At any rate, standing is a requirement under current law, and this case presents serious jurisdiction questions. I would be very surprised if the court were not reversed on standing grounds, unless plaintiffs make better allegations of injury. For instance, as Tony Rickey has suggested in comments to an earlier post, plaintiffs might allege that in their capacities as employers, they must give gay married couples certain benefits, which would undoubtedly be an injury in fact. Plaintiffs’ counsel, however, may have chosen to avoid this route because it presents fairly serious ripeness problems (because it won’t be clear who has to cover what benefits until after May 17th—that is, the controversy is not yet ripe).
Court: “the United States Supreme Court, in New York v. United States, refused to embrace ‘[t]he view that the Guarantee Clause implicates only non-justiciable political questions . . . .” In fact, the Court recognized that it had previously “suggested that perhaps not all claims under the Guarantee Clause present non[-]justiciable political questions.’”
Since the court is relying on no more than dicta, it would be nice to see a discussion of the political question doctrine, but I don’t really care because the issue isn’t as salient or interesting as others.
This post is far too long, so perhaps I’ll return to the merits of the decision later.
Apparently, the "doctor" who counsels the ugly ducklings on Fox's "The Swan" got her PhD from a diploma mill and isn't really a doctor at all. Imagine that. This is really going to hurt Fox's reputation, because everyone knows what a high standard they purport to live up to.
Sorry no posts from me for the last few days -- exams combined with a laptop that wouldn't let me access the Internet except from the library made it a challenge. But exams are done, I guess for all of us now. Hooray.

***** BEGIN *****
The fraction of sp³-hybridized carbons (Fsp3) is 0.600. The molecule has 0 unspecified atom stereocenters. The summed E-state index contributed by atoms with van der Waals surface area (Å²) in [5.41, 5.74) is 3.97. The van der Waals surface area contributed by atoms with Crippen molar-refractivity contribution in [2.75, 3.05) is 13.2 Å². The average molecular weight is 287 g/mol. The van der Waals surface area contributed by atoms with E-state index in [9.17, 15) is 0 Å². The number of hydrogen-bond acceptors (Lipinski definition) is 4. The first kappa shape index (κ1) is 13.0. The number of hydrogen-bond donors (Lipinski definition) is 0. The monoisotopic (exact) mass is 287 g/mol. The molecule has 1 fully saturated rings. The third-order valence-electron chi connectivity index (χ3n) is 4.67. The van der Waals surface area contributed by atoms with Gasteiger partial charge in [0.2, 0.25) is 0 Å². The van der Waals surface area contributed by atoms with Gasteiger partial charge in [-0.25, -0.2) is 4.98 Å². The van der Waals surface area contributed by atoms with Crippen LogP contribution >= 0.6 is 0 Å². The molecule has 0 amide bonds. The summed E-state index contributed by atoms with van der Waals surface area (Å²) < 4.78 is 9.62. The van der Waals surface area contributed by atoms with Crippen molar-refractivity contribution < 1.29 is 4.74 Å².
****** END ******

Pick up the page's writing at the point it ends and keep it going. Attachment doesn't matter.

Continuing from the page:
As I catch up on stuff I didn't read this past week, the only thing inspiring me with much to say, at least for now, is Prof. Smith's post about exam grading, and that he likes to give a take-home exam because it allows for more analysis than glibness. As a student, I prefer short in-class exams, because they reward glibness more than analysis. How ironic.
Today in History (1948) - Israel declares itself to be an independent state and a provisional government is established.
The website of adult entertainer Sunny Leone (explanation of why I was looking at this here) includes an odd warning on the page before one can enter her virtual store. The usual prophylactics are there: I am over 18 years of age; I will do all in my power to prevent access to the adult sections of this site by minors; etc.
Yet one caught my eye: "The items I order do not violate my personal or my community standards." Presumably one would know what one's own personal standards are, but how does one determine what community standards are? If the postman reports one to the police and one is arrested for violating them, that would send a clear signal. Otherwise, those standards seem likely to be vague and inconsistently applied.
In what community would this stuff be considered acceptable? And do they have good restaurants?
Today in History (1985) - Philadelphia's mayor orders police to storm the radical group MOVE's headquarters to end a stand-off. The police drop an explosive device into the headquarters killing 11 MOVE members and destroying the homes of 250 city residents in the resulting fire.
... we're in for a shame-fest of rock star posturing as spiritually conflicted visionary. Jim Morrison's poems were generally bad, but at least most of them made no sense. Hopefully Corgan's will enjoy the same virtue. Look out, Chicago.